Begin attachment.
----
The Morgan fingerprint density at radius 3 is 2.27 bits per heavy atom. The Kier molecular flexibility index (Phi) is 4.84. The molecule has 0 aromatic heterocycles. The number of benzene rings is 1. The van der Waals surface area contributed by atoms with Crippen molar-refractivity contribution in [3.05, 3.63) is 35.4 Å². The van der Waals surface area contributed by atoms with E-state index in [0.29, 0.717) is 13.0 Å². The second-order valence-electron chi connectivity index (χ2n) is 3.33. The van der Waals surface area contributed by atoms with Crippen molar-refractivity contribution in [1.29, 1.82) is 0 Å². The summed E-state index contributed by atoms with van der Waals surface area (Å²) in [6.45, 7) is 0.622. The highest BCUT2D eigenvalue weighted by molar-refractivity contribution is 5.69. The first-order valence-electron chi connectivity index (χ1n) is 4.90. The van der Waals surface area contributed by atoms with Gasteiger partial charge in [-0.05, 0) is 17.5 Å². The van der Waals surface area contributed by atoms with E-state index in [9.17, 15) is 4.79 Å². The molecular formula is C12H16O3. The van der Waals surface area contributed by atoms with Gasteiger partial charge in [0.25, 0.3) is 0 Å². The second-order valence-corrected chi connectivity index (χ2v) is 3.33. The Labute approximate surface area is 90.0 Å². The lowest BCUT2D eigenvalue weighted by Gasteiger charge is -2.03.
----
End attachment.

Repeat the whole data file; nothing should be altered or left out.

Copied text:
The Morgan fingerprint density at radius 3 is 2.27 bits per heavy atom. The Kier molecular flexibility index (Phi) is 4.84. The molecule has 0 aromatic heterocycles. The number of benzene rings is 1. The van der Waals surface area contributed by atoms with Crippen molar-refractivity contribution in [3.05, 3.63) is 35.4 Å². The van der Waals surface area contributed by atoms with E-state index in [0.29, 0.717) is 13.0 Å². The second-order valence-electron chi connectivity index (χ2n) is 3.33. The van der Waals surface area contributed by atoms with Crippen molar-refractivity contribution in [1.29, 1.82) is 0 Å². The summed E-state index contributed by atoms with van der Waals surface area (Å²) in [6.45, 7) is 0.622. The highest BCUT2D eigenvalue weighted by molar-refractivity contribution is 5.69. The first-order valence-electron chi connectivity index (χ1n) is 4.90. The van der Waals surface area contributed by atoms with Gasteiger partial charge in [-0.05, 0) is 17.5 Å². The van der Waals surface area contributed by atoms with E-state index in [9.17, 15) is 4.79 Å². The molecular formula is C12H16O3. The van der Waals surface area contributed by atoms with Gasteiger partial charge in [0.25, 0.3) is 0 Å². The second-order valence-corrected chi connectivity index (χ2v) is 3.33. The Labute approximate surface area is 90.0 Å². The lowest BCUT2D eigenvalue weighted by Gasteiger charge is -2.03.